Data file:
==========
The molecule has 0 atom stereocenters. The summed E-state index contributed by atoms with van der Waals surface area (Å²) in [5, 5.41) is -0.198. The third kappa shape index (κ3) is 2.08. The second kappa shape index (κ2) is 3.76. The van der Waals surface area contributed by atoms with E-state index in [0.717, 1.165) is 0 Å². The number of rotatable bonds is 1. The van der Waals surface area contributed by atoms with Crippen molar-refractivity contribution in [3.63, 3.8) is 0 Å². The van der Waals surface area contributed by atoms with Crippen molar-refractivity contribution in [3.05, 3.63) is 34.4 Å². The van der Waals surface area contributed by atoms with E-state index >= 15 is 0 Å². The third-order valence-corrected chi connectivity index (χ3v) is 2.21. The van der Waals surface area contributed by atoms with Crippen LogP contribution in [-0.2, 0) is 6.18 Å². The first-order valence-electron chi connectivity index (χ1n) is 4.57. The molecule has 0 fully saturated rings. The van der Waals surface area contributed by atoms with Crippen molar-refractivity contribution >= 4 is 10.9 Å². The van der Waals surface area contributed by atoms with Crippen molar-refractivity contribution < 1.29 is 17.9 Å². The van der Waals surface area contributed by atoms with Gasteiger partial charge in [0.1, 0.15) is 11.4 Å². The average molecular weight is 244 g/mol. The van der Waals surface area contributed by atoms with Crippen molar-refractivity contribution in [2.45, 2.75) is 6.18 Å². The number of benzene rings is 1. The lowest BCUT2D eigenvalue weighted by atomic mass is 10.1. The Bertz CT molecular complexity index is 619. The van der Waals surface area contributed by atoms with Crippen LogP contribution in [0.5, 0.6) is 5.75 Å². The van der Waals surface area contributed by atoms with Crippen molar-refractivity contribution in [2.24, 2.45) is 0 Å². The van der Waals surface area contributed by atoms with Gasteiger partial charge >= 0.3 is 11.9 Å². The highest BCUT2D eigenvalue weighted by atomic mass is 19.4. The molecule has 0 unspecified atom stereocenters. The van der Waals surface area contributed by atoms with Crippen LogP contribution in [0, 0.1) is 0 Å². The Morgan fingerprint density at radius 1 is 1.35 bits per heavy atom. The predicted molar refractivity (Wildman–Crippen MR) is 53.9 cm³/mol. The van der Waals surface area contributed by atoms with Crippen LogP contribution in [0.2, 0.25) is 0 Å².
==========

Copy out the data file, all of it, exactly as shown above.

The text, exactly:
The molecule has 0 atom stereocenters. The summed E-state index contributed by atoms with van der Waals surface area (Å²) in [5, 5.41) is -0.198. The third kappa shape index (κ3) is 2.08. The second kappa shape index (κ2) is 3.76. The van der Waals surface area contributed by atoms with E-state index in [0.717, 1.165) is 0 Å². The number of rotatable bonds is 1. The van der Waals surface area contributed by atoms with Crippen molar-refractivity contribution in [3.63, 3.8) is 0 Å². The van der Waals surface area contributed by atoms with Crippen molar-refractivity contribution in [3.05, 3.63) is 34.4 Å². The van der Waals surface area contributed by atoms with E-state index >= 15 is 0 Å². The third-order valence-corrected chi connectivity index (χ3v) is 2.21. The van der Waals surface area contributed by atoms with Crippen LogP contribution in [-0.2, 0) is 6.18 Å². The first-order valence-electron chi connectivity index (χ1n) is 4.57. The molecule has 0 fully saturated rings. The van der Waals surface area contributed by atoms with Crippen molar-refractivity contribution >= 4 is 10.9 Å². The van der Waals surface area contributed by atoms with Crippen molar-refractivity contribution < 1.29 is 17.9 Å². The van der Waals surface area contributed by atoms with Gasteiger partial charge in [0.1, 0.15) is 11.4 Å². The average molecular weight is 244 g/mol. The van der Waals surface area contributed by atoms with Crippen molar-refractivity contribution in [2.45, 2.75) is 6.18 Å². The number of benzene rings is 1. The lowest BCUT2D eigenvalue weighted by atomic mass is 10.1. The Bertz CT molecular complexity index is 619. The van der Waals surface area contributed by atoms with Crippen LogP contribution in [0.5, 0.6) is 5.75 Å². The van der Waals surface area contributed by atoms with Crippen molar-refractivity contribution in [2.24, 2.45) is 0 Å². The van der Waals surface area contributed by atoms with Gasteiger partial charge >= 0.3 is 11.9 Å². The highest BCUT2D eigenvalue weighted by atomic mass is 19.4. The molecule has 0 unspecified atom stereocenters. The van der Waals surface area contributed by atoms with Crippen LogP contribution in [0, 0.1) is 0 Å². The Morgan fingerprint density at radius 1 is 1.35 bits per heavy atom. The predicted molar refractivity (Wildman–Crippen MR) is 53.9 cm³/mol. The van der Waals surface area contributed by atoms with Crippen LogP contribution in [0.2, 0.25) is 0 Å².